Some of the massive waste piles left behind at the property off Route 90 in Warren formerly owned by Chester Randall Dunican. Stephen Betts/Courier-Gazette

The sentencing of a former Maine man who pleaded guilty in Michigan to defrauding an Indigenous tribe of more than $1 million was postponed this week when he informed the court he had car problems and was unable to make it to a Tuesday hearing.

The U.S. District Court of Western Michigan said no new sentencing date had been scheduled for Chester Randall Dunican, who decades ago abandoned a massive waste dump near the Maine coast.

Dunican pleaded guilty in October in federal court to one count of conspiracy to commit wire fraud in the Michigan case.

The conviction relates to Dunican’s position from December 2015 through December 2016 as chief executive officer for Grand Traverse Band LLC, the economic development corporation created by the Grand Traverse Band of Ottawa and Chippewa Indians.

Dunican convinced the corporation’s board that his company, EverCleare Water Systems, would acquire water dispensers and filters and lease them to customers to generate a profit. Dunican directed the tribe to wire almost $1 million to a supplier that was actually a shell company controlled by Dunican and a co-conspirator – the equipment was available from other suppliers at far lower prices. Dunican and his co-conspirator then diverted the excess funds into their own bank accounts, according to a plea agreement reached in October 2022.

He was indicted in May 2021 on 34 criminal charges that included conspiracy to commit wire fraud, money laundering and embezzlement from tribal organizations. The other charges, including those against his son Ethan Dunican, were dropped as part of the plea agreement.


Dunican faces up to 20 years in prison and three years of supervised release. A pre-sentence report said that his offenses call for a prison sentence of 63 to 78 months. Dunican’s defense attorney Heath Lynch is asking for a sentence of no more than 48 months.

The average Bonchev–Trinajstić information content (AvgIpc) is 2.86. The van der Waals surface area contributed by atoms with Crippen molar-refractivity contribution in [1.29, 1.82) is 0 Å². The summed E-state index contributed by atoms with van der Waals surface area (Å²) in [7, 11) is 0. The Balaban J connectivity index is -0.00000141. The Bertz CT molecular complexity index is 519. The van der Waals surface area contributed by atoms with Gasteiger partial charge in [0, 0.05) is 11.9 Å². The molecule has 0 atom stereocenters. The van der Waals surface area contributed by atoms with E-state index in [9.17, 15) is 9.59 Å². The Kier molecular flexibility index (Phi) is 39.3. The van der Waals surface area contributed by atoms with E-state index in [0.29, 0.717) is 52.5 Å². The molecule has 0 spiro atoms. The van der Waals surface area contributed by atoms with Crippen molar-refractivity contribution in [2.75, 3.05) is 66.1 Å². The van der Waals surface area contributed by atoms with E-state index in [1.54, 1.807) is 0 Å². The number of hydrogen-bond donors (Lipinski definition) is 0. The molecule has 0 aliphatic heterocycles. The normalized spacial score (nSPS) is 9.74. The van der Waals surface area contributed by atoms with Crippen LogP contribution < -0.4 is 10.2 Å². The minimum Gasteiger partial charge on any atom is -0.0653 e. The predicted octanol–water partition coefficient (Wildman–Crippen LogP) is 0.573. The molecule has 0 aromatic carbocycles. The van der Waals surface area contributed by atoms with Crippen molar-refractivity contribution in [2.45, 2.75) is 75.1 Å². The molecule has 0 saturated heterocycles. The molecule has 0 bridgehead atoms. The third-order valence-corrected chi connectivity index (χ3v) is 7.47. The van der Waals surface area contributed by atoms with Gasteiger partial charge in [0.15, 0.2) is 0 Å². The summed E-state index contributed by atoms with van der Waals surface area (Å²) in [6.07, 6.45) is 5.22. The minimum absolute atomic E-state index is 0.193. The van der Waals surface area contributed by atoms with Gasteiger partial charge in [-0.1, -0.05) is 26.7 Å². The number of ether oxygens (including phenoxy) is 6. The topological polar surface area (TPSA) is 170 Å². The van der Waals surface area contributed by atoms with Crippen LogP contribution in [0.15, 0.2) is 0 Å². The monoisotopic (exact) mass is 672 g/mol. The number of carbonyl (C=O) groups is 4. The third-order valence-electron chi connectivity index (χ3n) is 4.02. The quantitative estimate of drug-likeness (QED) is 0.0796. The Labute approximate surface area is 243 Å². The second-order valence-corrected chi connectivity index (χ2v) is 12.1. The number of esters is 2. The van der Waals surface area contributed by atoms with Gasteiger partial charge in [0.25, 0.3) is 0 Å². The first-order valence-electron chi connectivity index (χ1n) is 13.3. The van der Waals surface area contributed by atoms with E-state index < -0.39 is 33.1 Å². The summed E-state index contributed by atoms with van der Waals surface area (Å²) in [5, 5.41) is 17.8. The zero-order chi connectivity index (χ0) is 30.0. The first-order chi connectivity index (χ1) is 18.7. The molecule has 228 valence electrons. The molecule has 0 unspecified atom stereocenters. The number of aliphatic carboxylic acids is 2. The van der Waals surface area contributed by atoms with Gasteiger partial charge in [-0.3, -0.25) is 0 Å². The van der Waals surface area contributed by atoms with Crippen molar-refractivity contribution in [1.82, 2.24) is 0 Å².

In 1997, Chester and Kathleen Dunican bought land off Route 90 in Warren and proposed creating the largest rifle range on the East Coast. Dunican said he needed to accept polyester fiber scraps from the former Gates Formed-Fibre Products Inc. of Auburn to create berms for the indoor rifle range.

The Dunicans were paid an estimated $1 million from Gates Formed-Fibre to accept the waste material. Opponents of the range questioned whether the Dunicans were simply using the property as an unlicensed dump so they could be paid for accepting the material.

The couple abandoned the property after accepting more than 27,000 tons of waste. The plans for the massive rifle range did not materialize.

They also failed to pay property taxes, which forced Warren residents to vote each year for 23 years on whether to foreclose on the contaminated property.

On Dec. 7, 2022, residents finally agreed to foreclose and take ownership after the Maine DEP decided that the town would not be liable for the environmental cleanup.

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